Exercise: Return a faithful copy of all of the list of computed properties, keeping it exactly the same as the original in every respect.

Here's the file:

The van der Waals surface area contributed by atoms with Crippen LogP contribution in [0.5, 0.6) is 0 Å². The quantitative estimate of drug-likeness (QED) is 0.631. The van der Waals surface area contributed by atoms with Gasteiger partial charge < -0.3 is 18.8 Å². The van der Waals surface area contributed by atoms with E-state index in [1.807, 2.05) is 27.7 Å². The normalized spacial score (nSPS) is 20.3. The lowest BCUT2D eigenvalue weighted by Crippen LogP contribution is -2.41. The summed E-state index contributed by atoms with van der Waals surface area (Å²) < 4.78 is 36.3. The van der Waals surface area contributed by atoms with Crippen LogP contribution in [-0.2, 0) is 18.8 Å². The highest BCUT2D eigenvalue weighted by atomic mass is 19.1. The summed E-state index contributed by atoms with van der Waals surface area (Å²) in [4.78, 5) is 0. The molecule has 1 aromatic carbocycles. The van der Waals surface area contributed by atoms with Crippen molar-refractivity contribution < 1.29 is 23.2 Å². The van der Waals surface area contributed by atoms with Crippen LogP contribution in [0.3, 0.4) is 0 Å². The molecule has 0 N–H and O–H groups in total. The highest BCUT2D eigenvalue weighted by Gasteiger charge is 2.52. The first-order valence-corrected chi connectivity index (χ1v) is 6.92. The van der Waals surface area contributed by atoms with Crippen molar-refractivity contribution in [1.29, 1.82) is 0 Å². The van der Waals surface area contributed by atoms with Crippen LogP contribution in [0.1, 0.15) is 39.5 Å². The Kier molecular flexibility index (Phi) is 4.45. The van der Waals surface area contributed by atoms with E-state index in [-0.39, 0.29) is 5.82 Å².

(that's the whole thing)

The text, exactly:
The van der Waals surface area contributed by atoms with Crippen LogP contribution in [0.5, 0.6) is 0 Å². The quantitative estimate of drug-likeness (QED) is 0.631. The van der Waals surface area contributed by atoms with Gasteiger partial charge < -0.3 is 18.8 Å². The van der Waals surface area contributed by atoms with E-state index in [1.807, 2.05) is 27.7 Å². The normalized spacial score (nSPS) is 20.3. The lowest BCUT2D eigenvalue weighted by Crippen LogP contribution is -2.41. The summed E-state index contributed by atoms with van der Waals surface area (Å²) < 4.78 is 36.3. The van der Waals surface area contributed by atoms with Crippen LogP contribution in [-0.2, 0) is 18.8 Å². The highest BCUT2D eigenvalue weighted by atomic mass is 19.1. The summed E-state index contributed by atoms with van der Waals surface area (Å²) in [4.78, 5) is 0. The molecule has 1 aromatic carbocycles. The van der Waals surface area contributed by atoms with Crippen molar-refractivity contribution < 1.29 is 23.2 Å². The van der Waals surface area contributed by atoms with Crippen LogP contribution in [0.3, 0.4) is 0 Å². The molecule has 0 N–H and O–H groups in total. The highest BCUT2D eigenvalue weighted by Gasteiger charge is 2.52. The first-order valence-corrected chi connectivity index (χ1v) is 6.92. The van der Waals surface area contributed by atoms with Crippen molar-refractivity contribution in [1.29, 1.82) is 0 Å². The van der Waals surface area contributed by atoms with Crippen LogP contribution in [0.1, 0.15) is 39.5 Å². The Kier molecular flexibility index (Phi) is 4.45. The van der Waals surface area contributed by atoms with E-state index in [-0.39, 0.29) is 5.82 Å².